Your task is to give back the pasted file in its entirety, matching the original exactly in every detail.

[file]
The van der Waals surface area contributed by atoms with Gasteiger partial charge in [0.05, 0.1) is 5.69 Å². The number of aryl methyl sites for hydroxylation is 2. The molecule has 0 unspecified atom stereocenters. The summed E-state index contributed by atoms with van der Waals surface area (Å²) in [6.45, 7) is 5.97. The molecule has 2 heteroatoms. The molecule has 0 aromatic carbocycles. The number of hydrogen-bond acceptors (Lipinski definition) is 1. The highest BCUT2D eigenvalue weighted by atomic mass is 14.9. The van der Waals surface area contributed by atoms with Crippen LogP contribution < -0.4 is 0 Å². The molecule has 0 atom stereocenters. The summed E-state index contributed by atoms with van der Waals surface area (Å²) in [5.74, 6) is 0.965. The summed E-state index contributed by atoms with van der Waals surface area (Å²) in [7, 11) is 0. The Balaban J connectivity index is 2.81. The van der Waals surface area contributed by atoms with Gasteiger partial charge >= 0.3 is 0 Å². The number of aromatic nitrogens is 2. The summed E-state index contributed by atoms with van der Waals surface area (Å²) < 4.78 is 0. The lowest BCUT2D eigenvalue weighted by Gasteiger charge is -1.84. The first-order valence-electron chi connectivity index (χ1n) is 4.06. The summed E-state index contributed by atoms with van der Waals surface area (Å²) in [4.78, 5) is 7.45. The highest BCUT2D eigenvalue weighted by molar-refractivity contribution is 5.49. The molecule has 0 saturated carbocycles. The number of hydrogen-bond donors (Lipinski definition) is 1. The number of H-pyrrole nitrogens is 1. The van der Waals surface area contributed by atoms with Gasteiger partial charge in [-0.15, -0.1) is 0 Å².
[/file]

The van der Waals surface area contributed by atoms with Gasteiger partial charge in [0.05, 0.1) is 5.69 Å². The number of aryl methyl sites for hydroxylation is 2. The molecule has 0 unspecified atom stereocenters. The summed E-state index contributed by atoms with van der Waals surface area (Å²) in [6.45, 7) is 5.97. The molecule has 2 heteroatoms. The molecule has 0 aromatic carbocycles. The number of hydrogen-bond acceptors (Lipinski definition) is 1. The highest BCUT2D eigenvalue weighted by atomic mass is 14.9. The van der Waals surface area contributed by atoms with Crippen LogP contribution < -0.4 is 0 Å². The molecule has 0 atom stereocenters. The summed E-state index contributed by atoms with van der Waals surface area (Å²) in [5.74, 6) is 0.965. The summed E-state index contributed by atoms with van der Waals surface area (Å²) in [7, 11) is 0. The Balaban J connectivity index is 2.81. The van der Waals surface area contributed by atoms with Gasteiger partial charge >= 0.3 is 0 Å². The number of aromatic nitrogens is 2. The summed E-state index contributed by atoms with van der Waals surface area (Å²) < 4.78 is 0. The lowest BCUT2D eigenvalue weighted by Gasteiger charge is -1.84. The first-order valence-electron chi connectivity index (χ1n) is 4.06. The summed E-state index contributed by atoms with van der Waals surface area (Å²) in [4.78, 5) is 7.45. The highest BCUT2D eigenvalue weighted by molar-refractivity contribution is 5.49. The molecule has 0 saturated carbocycles. The number of hydrogen-bond donors (Lipinski definition) is 1. The number of H-pyrrole nitrogens is 1. The van der Waals surface area contributed by atoms with Gasteiger partial charge in [-0.15, -0.1) is 0 Å².